It’s been 150 years or so since Horace Greeley supposedly pointed young men west, but today you want to be going the other way.
According to a new survey by the Association of Executive Search Consultants, executives in the Asia-Pacific region are earning the highest base salaries in the world, driven partly by employers in China sweetening pay packages to retain talent amid a severe management shortage.
The base salary for senior-level executives in the Asia Pacific region during the year ended Sept 30 was $243,642 according to the survey of 778 executives from around the world. By contrast, higher-ups in the Americas have an annual base pay of $229,261 and the average base salary in the emerging markets of Europe, the Middle East and Africa was $212,066.
Within Asia Pacific, most executives made between $201,000 and $250,000, according to the survey. The majority of executives in the Americas were in the same pay range, while the highest percentage of executives in EMEA made between $151,000 and $200,000.
World’s worst shortage
China is grappling with the world’s worst shortage of managers, mainly owing to a dearth of professionals with Mandarin and English skills who are familiar with local and business culture and who are willing to relocate on short notice, according to the AESC.
According to the Financial Times earlier this year, China’s business-education system cannot turn out high-quality managers fast enough to meet demand.
While the Asia-Pacific region may be offering the highest base salaries in the world, a cost of living survey in July by Mercer, a consulting unit of Marsh & McLennan Cos, found that Hong Kong had the world’s highest housing costs for expatriate employees.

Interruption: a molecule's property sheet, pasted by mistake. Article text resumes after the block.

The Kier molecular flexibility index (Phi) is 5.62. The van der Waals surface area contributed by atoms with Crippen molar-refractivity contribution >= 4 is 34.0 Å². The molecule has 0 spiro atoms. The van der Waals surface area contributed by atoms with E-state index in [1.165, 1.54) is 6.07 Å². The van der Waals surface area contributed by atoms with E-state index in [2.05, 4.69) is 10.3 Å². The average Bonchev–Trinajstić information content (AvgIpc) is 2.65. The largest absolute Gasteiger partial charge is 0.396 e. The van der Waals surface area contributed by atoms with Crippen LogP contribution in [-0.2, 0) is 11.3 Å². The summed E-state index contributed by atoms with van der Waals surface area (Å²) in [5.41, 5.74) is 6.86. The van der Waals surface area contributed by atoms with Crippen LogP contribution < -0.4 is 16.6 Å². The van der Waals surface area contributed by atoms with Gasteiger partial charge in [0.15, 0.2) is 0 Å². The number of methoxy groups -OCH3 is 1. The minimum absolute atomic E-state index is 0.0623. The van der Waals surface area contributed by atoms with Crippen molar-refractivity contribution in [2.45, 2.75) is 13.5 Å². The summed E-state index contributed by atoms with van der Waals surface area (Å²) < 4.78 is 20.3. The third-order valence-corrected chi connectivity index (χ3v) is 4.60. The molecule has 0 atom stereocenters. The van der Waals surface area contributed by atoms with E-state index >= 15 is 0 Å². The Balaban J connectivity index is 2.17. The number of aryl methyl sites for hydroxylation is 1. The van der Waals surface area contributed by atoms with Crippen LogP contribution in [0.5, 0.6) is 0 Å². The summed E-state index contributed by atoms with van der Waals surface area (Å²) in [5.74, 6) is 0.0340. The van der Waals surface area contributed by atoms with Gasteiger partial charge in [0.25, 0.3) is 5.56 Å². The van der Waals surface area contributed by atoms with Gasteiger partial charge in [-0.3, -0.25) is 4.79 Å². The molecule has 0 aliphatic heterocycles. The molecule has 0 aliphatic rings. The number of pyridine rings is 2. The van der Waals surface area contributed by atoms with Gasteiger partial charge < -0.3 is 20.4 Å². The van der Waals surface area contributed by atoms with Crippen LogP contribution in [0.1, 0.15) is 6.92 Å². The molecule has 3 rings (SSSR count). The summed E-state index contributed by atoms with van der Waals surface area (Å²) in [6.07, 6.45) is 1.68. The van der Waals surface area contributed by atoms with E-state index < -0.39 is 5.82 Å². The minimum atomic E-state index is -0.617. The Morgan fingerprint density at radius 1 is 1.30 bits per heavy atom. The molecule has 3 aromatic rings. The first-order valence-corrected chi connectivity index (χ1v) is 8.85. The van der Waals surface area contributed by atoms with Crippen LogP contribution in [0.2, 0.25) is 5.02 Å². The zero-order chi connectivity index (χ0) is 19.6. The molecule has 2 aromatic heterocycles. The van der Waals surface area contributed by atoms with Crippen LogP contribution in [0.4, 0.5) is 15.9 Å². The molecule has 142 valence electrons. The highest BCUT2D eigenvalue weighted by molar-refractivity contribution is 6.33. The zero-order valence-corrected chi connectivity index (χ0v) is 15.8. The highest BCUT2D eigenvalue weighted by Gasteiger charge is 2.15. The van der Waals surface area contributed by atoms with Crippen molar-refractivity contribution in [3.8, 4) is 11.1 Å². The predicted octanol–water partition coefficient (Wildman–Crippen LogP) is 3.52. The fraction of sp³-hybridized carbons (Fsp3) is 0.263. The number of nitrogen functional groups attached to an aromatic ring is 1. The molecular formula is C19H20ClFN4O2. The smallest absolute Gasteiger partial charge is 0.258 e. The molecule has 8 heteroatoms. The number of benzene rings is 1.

It cost $7,091.69 a month to rent a luxury two-bedroom unfurnished apartment in Hong Kong, according to the survey – more even than the $6,500 it cost to rent a comparable apartment in Luanda, Angola’s capital city, which Mercer ranked as the world’s most expensive expats city.
Other executive salaries slipping
Meanwhile, as executives in the Asia Pacific region enjoy the world’s highest average base pay rates, executive salaries in general are slipping.
AESC found that the average salary among global executives – also known as the “C suite” (for titles with “chief” in them, such as CEO, COO and CIO) – fell 8.8 percent for the year ended Sept 30. Meanwhile, middle-management salaries rose 4.6 percent during the same period.
“The C-suite appears to no longer be as differentiated from non-C-suite executive-level positions in terms of compensation,” says Joe Chappell, director of global marketing for the AESC.
Of executives surveyed who reported a rise in total compensation, the greatest percentage – 41.8 percent – reported an increase of one to five percent; 26.6 percent had a six to 10 percent increase, while 10 percent reported increases above 20 percent.
AESC CEO Peter Felix said the results highlight “the inconsistencies in perception” about executives being overpaid. “On the contrary, for most senior executives in our survey, salary increases and bonuses have only modestly begun to rise after the financial crisis,” Felix said. Economic conditions pressuring revenue could attribute for the decline, among other factors, he said.
The AESC survey also found the gender pay gap narrowing at the executive level. The average base salary difference between executive men and women was $22,075 in the last fiscal year.